Oga Beeg, kindly tell Oga at the top that this intervention should come up quarterly for the next 5 years at least (I done give am 2015-2019) to sustain this effort of professionalising our Armed forces so that we would not be ridiculed like this ever again, I believe that all these things happening is a blessing in disguise. Ehen, please also tell Madam Okonjo that we appreciate all her efforts at making our Economy the greatest in Africa, but remind her that without securing our citizens nobody go remain to benefit from the largese na!!! Tell her she should always remind Oga @ the top to make this $1 Billion dollar dedections every quarter till he hands over in 2019. GodSpeed Federal Republic of Nigeria

  75. Forgive my typing errors

  76. Spirit says:

    My dear Generals,

    Sorry for coming to the party late. I have been covering my head in shame for the past two weeks because of the ‘needless calamities’ that have been falling on my country in droves, and the very shameful and embarrassing ways our government has been handling (un-handling?) each one.

    My wish list is of course Counter Insurgency/Guerilla Warfare biased as that is the Clear and present danger we are facing now. as more funds are made available, I will start ‘wishing’ for moons like the Virginia Class Subs/Absalon, B2 spirit/Su 35, Abrams/T90 etc.

    1) The construction of an Isreal- style Counter-terrorism village. This village will have all manners of buildings, schools, alleys, shops, dummies, abandoned vehicles, aircraft fuselage, power stations, water-treatment plants etc that SF will use to rain-up and simulate all kinds of attacks and how to deal with them. I believe this will be far better than the cardboard/wooden rooms that are hurriedly put together for trainings.
    2) 300 units of IFV/APC that have been tried and tested in battle (Springbucks, Strikers,BTR-4, BTR-90 etc) plus another 100 units of Igirigi/Proforce APC.
    3) 10,000+ body armor from DICON/Proforce
    4) 3 Squadrons of hand-launched drones for SF and infantry soldiers
    5) 5,000 units of Motorola/Harris radios
    6) 2 Squadrons of MBB Mb-105 from Germany
    7) 1 Squadron each of Mi 171 Terminator and Mi-24/35 gunships. (The NAF should transfer all its Mis to the NA so we can have a proper Army Air Corp)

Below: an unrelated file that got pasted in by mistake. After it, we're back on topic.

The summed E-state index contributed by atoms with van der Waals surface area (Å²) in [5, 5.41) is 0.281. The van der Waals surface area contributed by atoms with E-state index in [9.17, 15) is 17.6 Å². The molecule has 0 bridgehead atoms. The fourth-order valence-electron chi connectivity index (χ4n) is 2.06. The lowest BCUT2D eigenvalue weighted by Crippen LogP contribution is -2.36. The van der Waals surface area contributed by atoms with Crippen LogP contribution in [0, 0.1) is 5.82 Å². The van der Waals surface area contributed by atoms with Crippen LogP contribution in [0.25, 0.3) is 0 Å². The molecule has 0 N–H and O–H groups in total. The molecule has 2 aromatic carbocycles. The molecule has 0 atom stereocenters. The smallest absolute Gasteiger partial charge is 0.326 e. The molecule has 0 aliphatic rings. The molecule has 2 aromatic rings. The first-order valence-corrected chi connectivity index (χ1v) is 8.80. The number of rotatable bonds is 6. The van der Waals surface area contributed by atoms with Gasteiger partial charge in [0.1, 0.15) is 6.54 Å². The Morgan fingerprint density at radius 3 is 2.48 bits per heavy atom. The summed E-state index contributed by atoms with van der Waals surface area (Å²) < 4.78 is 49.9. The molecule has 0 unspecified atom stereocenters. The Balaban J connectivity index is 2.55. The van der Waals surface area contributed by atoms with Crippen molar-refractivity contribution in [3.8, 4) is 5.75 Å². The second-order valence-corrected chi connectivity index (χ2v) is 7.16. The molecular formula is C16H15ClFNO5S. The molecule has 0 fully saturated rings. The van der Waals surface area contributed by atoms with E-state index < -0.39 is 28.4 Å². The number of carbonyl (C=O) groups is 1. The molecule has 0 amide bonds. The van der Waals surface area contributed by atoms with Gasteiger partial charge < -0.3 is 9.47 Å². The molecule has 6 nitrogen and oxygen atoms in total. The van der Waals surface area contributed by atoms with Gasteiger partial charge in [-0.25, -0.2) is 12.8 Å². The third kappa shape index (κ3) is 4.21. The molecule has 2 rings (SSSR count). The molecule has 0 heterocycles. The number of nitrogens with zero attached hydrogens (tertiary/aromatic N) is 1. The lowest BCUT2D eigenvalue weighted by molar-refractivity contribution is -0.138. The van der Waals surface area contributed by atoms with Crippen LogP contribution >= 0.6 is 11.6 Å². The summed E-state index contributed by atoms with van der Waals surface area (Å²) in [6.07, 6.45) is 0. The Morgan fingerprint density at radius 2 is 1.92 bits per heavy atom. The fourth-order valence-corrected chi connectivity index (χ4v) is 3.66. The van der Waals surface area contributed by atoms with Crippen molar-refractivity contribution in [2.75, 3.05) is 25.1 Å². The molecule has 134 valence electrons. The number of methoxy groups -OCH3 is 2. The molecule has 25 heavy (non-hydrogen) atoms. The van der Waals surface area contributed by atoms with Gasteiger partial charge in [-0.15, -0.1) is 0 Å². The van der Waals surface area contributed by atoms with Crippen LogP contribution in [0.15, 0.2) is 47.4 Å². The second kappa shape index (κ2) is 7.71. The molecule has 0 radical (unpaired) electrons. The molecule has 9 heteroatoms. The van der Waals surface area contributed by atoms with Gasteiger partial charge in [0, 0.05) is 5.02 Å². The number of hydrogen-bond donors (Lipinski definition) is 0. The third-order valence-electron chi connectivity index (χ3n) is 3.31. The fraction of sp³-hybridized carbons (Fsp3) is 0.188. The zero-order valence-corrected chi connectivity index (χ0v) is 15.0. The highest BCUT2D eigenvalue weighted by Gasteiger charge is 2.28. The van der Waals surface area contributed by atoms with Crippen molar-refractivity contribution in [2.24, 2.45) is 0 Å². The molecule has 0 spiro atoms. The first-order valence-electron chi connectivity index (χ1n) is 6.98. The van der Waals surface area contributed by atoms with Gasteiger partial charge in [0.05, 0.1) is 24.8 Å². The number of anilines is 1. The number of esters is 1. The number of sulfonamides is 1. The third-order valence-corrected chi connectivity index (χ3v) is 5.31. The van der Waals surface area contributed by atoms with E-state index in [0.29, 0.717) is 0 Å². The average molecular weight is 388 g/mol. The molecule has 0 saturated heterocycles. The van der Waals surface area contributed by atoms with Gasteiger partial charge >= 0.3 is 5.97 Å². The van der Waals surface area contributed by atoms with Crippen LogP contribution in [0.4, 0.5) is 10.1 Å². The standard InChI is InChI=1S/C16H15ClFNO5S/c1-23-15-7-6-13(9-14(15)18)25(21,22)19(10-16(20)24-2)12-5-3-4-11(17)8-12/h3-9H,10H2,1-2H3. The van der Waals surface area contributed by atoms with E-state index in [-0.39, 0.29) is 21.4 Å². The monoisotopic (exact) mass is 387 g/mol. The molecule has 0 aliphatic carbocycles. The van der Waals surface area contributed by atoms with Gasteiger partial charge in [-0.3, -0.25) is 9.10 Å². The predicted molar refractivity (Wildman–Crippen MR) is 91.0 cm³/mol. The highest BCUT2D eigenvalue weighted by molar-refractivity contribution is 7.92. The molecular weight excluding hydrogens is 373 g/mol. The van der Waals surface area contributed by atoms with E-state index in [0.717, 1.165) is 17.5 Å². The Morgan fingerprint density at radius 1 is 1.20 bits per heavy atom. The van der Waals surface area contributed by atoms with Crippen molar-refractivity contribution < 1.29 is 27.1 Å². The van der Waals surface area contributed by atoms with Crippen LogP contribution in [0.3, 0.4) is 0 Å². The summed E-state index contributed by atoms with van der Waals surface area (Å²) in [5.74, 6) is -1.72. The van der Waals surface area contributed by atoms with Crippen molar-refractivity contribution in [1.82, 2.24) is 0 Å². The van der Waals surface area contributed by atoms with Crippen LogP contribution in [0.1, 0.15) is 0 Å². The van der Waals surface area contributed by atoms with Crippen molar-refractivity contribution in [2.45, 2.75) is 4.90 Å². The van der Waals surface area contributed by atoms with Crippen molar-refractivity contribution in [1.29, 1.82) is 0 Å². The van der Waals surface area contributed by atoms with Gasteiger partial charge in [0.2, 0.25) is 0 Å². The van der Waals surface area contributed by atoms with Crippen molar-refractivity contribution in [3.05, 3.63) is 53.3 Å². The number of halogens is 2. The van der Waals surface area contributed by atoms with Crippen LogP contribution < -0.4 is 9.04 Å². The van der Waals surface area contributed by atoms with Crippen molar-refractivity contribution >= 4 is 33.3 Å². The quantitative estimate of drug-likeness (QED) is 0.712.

8) 2,000 units of NVGs
    9) 1,000 units of Tripod mounted Grenade launchers
    10) 1,000 units of 50 Cals
    11) 50 units of Russians BM 30 MLRS or Chinese versions (The US will not sell M270 to us)
    12) Convert our T55 BT to Air defense vehicles.
    13) 10 Batteries of Isreali Delilah Missiles
    14) Training at the world renowned Counter Insurgency and Jungle Warfare School at Vairengte, Mizoran in India.
    15) Free , I mean ‘FREE’ HUMVEES in Afghanistan. Abi, una no sabi the meaning of free? YOU DONT HAVE TO PAY ANYTHING!

    1) 1,000 units of armoured Toyota Hilux/For Ranger (Armored by Proforce or DICON)
    2) 2,000 units of ruggedized motorbikes
    3) 2,000 radios (Motorola/Harris)
    4) Construction of fortified border post in all legitimate routes into Nigeria and equip such with cameras and VSAT/internet facilities for online real time communication with Central Intelligent Fusion Centers.
    5) Each border post to be equipped with at least 3 AK47, one GPMG and a flare launcher.

    NAF should please as a matter of urgency transfer its Mi 17, 24 etc to the NA Army Air Wing. This will eliminate the problem of inter-agency rivalry and long chain of command/authorization is tasking these platform on Air support missions to the Army.
    1) Total Radar Coverage Of Nigeria. This is a must. TRACON must consist of overlapping AOR such that there will be no blind spots.
    2) 2 squadrons of Super Tucanos from Brazil
    3) 2 squadron of Su 27 or Su 30 ASF.
    4) 2 squadrons of J17 from Pakistan
    5) Six units of High altitude, log endurance, recon drones like the IAI Heron and 1 squadrons of Gulma. NO TACTICAL DRONES YET PLS!
    6) 500 units of smart bombs
    7) 20 batteries of French Roland Block 5